Charles Krauthammer, a fierce defender of Israel and one of the most widely read conservative columnists of his generation, has died.
He was 68. The Pulitizer Prize-winner wrote earlier this month that he had an aggressive form of cancer and had weeks to live. The letter appeared on the websites of both of his employers, Fox News Channel and The Washington Post.
He said he thought he had beaten the disease.
“There was no sign of it as recently as a month ago, which means it is aggressive and spreading rapidly,’ Krauthammer wrote. “My doctors tell me their best estimate is that I have only a few weeks left to live. This is the final verdict. My fight is over.”
Krauthammer was outspoken for decades in his support of Israel, and was a lacerating critic of the Obama administration. His rejection of the 2015 Iran nuclear deal was influential in galvanizing Jewish organizational opposition to the deal. He regularly made himself available for Jewish events.
In an essay in The Weekly Standard in 1998, he wrote about Israel’s vulnerability and his attachment to the Jewish state.
“Israel too is a small country. This is not to say that extinction is its fate. Only that it can be,” he wrote. “Moreover, in its vulnerability to extinction, Israel is not just any small country. It is the only small country — the only country, period — whose neighbors publicly declare its very existence an affront to law, morality, and religion and make its extinction an explicit, paramount national goal. Nor is the goal merely declarative. Iran, Libya, and Iraq conduct foreign policies designed for the killing of Israelis and the destruction of their state. They choose their allies (Hamas, Hezbollah) and develop their weapons (suicide bombs, poison gas, anthrax, nuclear missiles) accordingly. Countries as far away as Malaysia will not allow a representative of Israel on their soil nor even permit the showing of ‘Schindler’s List’ lest it engender sympathy for Zion.”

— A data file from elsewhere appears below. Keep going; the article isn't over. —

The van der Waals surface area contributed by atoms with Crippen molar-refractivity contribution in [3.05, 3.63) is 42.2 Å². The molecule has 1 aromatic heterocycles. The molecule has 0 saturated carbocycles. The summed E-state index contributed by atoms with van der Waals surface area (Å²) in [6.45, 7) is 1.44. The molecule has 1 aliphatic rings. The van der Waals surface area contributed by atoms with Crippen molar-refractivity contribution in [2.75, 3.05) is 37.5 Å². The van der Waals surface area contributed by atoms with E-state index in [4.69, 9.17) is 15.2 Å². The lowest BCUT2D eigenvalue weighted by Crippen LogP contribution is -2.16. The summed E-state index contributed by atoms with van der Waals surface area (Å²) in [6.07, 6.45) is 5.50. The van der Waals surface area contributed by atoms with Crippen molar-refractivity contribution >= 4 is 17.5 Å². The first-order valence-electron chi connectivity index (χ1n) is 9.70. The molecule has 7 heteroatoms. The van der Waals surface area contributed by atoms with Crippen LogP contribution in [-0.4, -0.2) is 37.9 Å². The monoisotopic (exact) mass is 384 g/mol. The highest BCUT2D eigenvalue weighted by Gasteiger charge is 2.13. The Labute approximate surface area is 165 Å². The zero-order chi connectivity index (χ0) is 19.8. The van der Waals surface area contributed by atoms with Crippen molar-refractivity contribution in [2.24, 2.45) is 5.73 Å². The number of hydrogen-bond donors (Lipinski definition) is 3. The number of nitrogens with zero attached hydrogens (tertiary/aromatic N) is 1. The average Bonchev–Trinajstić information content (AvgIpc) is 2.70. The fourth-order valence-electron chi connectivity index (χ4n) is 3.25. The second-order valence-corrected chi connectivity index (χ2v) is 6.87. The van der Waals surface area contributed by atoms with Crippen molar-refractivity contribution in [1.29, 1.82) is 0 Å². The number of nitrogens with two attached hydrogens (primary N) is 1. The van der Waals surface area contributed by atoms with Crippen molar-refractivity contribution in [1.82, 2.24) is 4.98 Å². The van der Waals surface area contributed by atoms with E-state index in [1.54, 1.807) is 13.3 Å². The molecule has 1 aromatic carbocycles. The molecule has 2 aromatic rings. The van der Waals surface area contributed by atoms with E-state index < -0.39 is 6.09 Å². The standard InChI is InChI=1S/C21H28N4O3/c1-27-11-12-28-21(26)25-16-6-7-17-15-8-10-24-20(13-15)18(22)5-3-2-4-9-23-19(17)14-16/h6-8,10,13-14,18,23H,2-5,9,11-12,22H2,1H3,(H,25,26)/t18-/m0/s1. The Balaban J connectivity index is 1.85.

He returned to that theme in 2015, lamenting what he called Arab recalcitrance in foiling chances for peace.
“Peace awaits three things. Eventual Palestinian acceptance of a Jewish state. A Palestinian leader willing to sign a deal based on that premise. A modicum of regional stability that allows Israel to risk the potentially fatal withdrawals such a deal would entail,” he wrote.
“I believe such a day will come. But there is zero chance it comes now or even soon.”
Krauthammer also was among a small but unyielding core of conservatives who opposed Donald Trump, even as he closed in on the Republican presidential nomination in 2016 and then the presidency. Krauthammer cautioned against “Trump derangement syndrome” — criticizing the president even when his policies were consistent with conservative doctrine — and denounced Trump’s unfiltered rhetoric, which he called “vainglorious.” (Trump called Krauthammer an “overrated clown.”) He said Trump’s failure to unequivocally condemn white supremacists and neo-Nazis whose protests in Charlottesville, Virginia, culminated in a deadly attack on a counterprotester was a “moral disgrace.”
Krauthammer, a New York native who was raised in Montreal, was a first-year medical student at Harvard when a diving accident put him in a wheelchair for life. He became a psychiatrist and first emerged in the political sphere as a speechwriter for Vice President Walter Mondale during the Carter administration. Like many hawkish Jewish Democrats, he was soon attracted to the hard-line Cold War postures of President Ronald Reagan.
He won the Pulitzer Prize for Commentary for his Washington Post columns in 1987, and the National Magazine Award for his work at The New Republic in 1984.
He opposed the Oslo accords, primarily distrusting the renunciation of terrorism by the late Palestinian leader Yasser Arafat — a view that seemed vindicated when Arafat embraced the second intifada. Krauthammer also was an outspoken advocate of the Iraq War, scrambling to defend his advocacy when the war went south.
Krauthammer in his note to readers said he had no regrets.
“It was a wonderful life — full and complete with the great loves and great endeavors that make it worth living,” he said. “I am sad to leave, but I leave with the knowledge that I lived the life that I intended.”
He is survived by his wife, Robyn, and his son, Daniel, a syndicated columnist like his father.